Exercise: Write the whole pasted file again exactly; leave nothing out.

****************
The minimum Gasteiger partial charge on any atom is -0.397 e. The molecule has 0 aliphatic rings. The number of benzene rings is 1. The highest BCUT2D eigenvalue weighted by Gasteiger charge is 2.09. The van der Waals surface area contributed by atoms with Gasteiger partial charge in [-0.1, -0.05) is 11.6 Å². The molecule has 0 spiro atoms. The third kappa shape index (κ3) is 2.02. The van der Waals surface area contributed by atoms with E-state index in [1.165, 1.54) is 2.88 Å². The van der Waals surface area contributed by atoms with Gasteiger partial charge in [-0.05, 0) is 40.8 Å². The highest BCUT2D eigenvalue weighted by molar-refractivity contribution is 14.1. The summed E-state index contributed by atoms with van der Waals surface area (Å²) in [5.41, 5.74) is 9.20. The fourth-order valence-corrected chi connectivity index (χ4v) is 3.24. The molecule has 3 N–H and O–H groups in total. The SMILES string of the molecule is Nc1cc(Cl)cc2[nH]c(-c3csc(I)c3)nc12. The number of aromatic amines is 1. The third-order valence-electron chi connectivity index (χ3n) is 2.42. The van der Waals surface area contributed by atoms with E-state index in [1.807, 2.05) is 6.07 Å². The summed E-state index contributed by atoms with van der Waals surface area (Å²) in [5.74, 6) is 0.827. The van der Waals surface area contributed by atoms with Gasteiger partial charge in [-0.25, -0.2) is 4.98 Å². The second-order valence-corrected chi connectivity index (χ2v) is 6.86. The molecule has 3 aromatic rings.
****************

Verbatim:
The minimum Gasteiger partial charge on any atom is -0.397 e. The molecule has 0 aliphatic rings. The number of benzene rings is 1. The highest BCUT2D eigenvalue weighted by Gasteiger charge is 2.09. The van der Waals surface area contributed by atoms with Gasteiger partial charge in [-0.1, -0.05) is 11.6 Å². The molecule has 0 spiro atoms. The third kappa shape index (κ3) is 2.02. The van der Waals surface area contributed by atoms with E-state index in [1.165, 1.54) is 2.88 Å². The van der Waals surface area contributed by atoms with Gasteiger partial charge in [-0.05, 0) is 40.8 Å². The highest BCUT2D eigenvalue weighted by molar-refractivity contribution is 14.1. The summed E-state index contributed by atoms with van der Waals surface area (Å²) in [5.41, 5.74) is 9.20. The fourth-order valence-corrected chi connectivity index (χ4v) is 3.24. The molecule has 3 N–H and O–H groups in total. The SMILES string of the molecule is Nc1cc(Cl)cc2[nH]c(-c3csc(I)c3)nc12. The number of aromatic amines is 1. The third-order valence-electron chi connectivity index (χ3n) is 2.42. The van der Waals surface area contributed by atoms with E-state index in [1.807, 2.05) is 6.07 Å². The summed E-state index contributed by atoms with van der Waals surface area (Å²) in [5.74, 6) is 0.827. The van der Waals surface area contributed by atoms with Gasteiger partial charge in [-0.25, -0.2) is 4.98 Å². The second-order valence-corrected chi connectivity index (χ2v) is 6.86. The molecule has 3 aromatic rings.